Jackson comedy showcase is just for laughs - Jackson Clarion Ledger

posted on 08 Aug 2015 01:18 by imaginarynip9220
Rachel James-Terry, Clarion-Ledger correspondent

8:37 p.m. CDT August 6, 2015

The 2nd Annual Jackson's All Star Comedy Showcase is tonight at The Hideaway in the Deville Plaza Shopping Center in Jackson.(Photo: Special to The Clarion-Ledger)

Elton Pope, CEO of Carpe Diem Mgmt LLC, wants just one thing from today's 2nd Annual Jackson's All Star Comedy Showcase: He wants people to laugh.

"The first year we did it at the Jackson, Mississippi, planetarium. It was sold out; there wasn't an empty seat in the house. So we're looking for a bigger turnout. This is really a showcase for our local talent to make Jackson and everyone aware of what we have right here," Pope, 36, said.

This time, the venue will be The Hideaway in the Deville Plaza Shopping Center in Jackson.

Pope graduated in 2002 with a degree in marketing from Midwestern State University in Wichita Falls, Texas. Perhaps it was comedic intervention that led him to eventually create his Carpe Diem Mgmt nearly five years ago in his native Vicksburg.

Tasked with organizing a birthday "comedy explosion" for one of his best friends, former NFL cornerback Fred Smoot, Pope discovered his funny bone.

"We did a comedy show at the convention center in downtown Jackson. Fantasia Barrino was the host," Pope says. "We had five or six acts, and I kind of just fell in love with the comedy and it was a successful event."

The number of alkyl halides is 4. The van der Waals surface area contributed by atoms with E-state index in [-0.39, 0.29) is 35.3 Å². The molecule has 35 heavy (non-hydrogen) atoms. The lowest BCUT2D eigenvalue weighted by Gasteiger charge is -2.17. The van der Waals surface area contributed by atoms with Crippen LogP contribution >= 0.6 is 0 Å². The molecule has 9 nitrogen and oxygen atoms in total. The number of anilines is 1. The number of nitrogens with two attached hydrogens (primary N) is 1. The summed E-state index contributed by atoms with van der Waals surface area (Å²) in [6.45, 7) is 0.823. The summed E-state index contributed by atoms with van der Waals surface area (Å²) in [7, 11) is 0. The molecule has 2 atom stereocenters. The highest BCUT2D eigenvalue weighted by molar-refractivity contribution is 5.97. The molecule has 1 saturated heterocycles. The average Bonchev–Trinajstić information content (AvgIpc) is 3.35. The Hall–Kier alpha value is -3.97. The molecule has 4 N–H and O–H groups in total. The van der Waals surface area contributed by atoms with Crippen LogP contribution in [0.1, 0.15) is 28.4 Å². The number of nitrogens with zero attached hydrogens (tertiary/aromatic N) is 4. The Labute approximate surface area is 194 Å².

Soon thereafter, Pope landed his first comedy show in New York and was troubled by what he considered "price gouging." He vowed to handle his business bookings himself.

What followed was a two-year contract with Lady Luck Casino. "I did a weekly comedy night on Thursday nights there, two shows a night. I brought in nationally known comedians and local talent, and that made me realize there wasn't really a stage for local comedians to perform and sharpen their comedic chops," he says.

When Pope finished working with Lady Luck, he got a sponsorship with Capitol City Beverage then a two-year contract with Ameristar Casino.

Although it is difficult for him to narrow down his most successful moment, Pope easily recalls the struggle to overcome negative feedback. "When we first started, it was a dry market. We would go to different spots trying to do a comedy show, and we were told it's not going to work," says Pope, who's married and the father of three boys.

"It was just horrible, but we were just spending our money http://scottygotanofficejob.com because we knew we had to stay consistent. So it took us two years, and now we have us a crowd, people that we see every time we do a show."

Carpe Diem now does a monthly Joking Around Comedy Series in Jackson, "We've done a couple shows at the Penguin, Center Stage and the newest spot was ISH with Marcus Comb from Chicago," Pope says.

Pope also holds Team Whodie's Comedy Crackup monthly in Hattiesburg. "We average 300 people every month in Hattiesburg at Club Brewski's. It's packed," he says.

Grooming local comedians and offering a platform to perfect their craft is also a goal for Pope and Carpe Diem. "We created a workout room at the Mediterranean Grill ... for upcoming comedians to come and work out in front of an audience and everything."

Recognizing that stand-up can be a financial struggle, Pope also pays every local comedian who has done or will do a Carpe Diem show. He wants them to recognize the value in their talent so they are not easily taken advantage of.